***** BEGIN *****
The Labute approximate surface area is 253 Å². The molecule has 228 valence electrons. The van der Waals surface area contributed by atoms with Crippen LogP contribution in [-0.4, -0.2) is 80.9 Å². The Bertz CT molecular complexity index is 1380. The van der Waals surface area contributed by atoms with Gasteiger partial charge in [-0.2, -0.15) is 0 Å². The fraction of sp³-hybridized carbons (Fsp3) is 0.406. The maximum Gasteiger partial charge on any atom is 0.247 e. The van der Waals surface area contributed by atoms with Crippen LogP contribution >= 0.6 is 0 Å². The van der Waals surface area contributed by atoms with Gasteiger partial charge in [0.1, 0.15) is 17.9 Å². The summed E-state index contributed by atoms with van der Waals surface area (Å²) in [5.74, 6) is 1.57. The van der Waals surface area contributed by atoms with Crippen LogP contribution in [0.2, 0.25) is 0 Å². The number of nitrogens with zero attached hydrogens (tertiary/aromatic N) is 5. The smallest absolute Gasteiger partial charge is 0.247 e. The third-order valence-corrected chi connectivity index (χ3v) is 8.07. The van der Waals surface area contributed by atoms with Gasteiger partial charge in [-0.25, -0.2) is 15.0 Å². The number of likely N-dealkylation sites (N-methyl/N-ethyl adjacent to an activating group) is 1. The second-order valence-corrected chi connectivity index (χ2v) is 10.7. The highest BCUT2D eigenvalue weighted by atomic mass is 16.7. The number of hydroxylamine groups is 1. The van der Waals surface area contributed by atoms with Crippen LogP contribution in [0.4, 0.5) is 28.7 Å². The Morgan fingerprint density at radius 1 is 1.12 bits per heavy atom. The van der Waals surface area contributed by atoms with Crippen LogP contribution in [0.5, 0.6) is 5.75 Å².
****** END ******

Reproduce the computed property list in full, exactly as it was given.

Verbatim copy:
The Labute approximate surface area is 253 Å². The molecule has 228 valence electrons. The van der Waals surface area contributed by atoms with Crippen LogP contribution in [-0.4, -0.2) is 80.9 Å². The Bertz CT molecular complexity index is 1380. The van der Waals surface area contributed by atoms with Gasteiger partial charge in [-0.2, -0.15) is 0 Å². The fraction of sp³-hybridized carbons (Fsp3) is 0.406. The maximum Gasteiger partial charge on any atom is 0.247 e. The van der Waals surface area contributed by atoms with Crippen LogP contribution >= 0.6 is 0 Å². The van der Waals surface area contributed by atoms with Gasteiger partial charge in [0.1, 0.15) is 17.9 Å². The summed E-state index contributed by atoms with van der Waals surface area (Å²) in [5.74, 6) is 1.57. The van der Waals surface area contributed by atoms with Crippen LogP contribution in [0.2, 0.25) is 0 Å². The number of nitrogens with zero attached hydrogens (tertiary/aromatic N) is 5. The smallest absolute Gasteiger partial charge is 0.247 e. The third-order valence-corrected chi connectivity index (χ3v) is 8.07. The van der Waals surface area contributed by atoms with Gasteiger partial charge in [-0.25, -0.2) is 15.0 Å². The number of likely N-dealkylation sites (N-methyl/N-ethyl adjacent to an activating group) is 1. The second-order valence-corrected chi connectivity index (χ2v) is 10.7. The highest BCUT2D eigenvalue weighted by atomic mass is 16.7. The number of hydroxylamine groups is 1. The van der Waals surface area contributed by atoms with Crippen LogP contribution in [0.4, 0.5) is 28.7 Å². The Morgan fingerprint density at radius 1 is 1.12 bits per heavy atom. The van der Waals surface area contributed by atoms with Crippen LogP contribution in [0.5, 0.6) is 5.75 Å².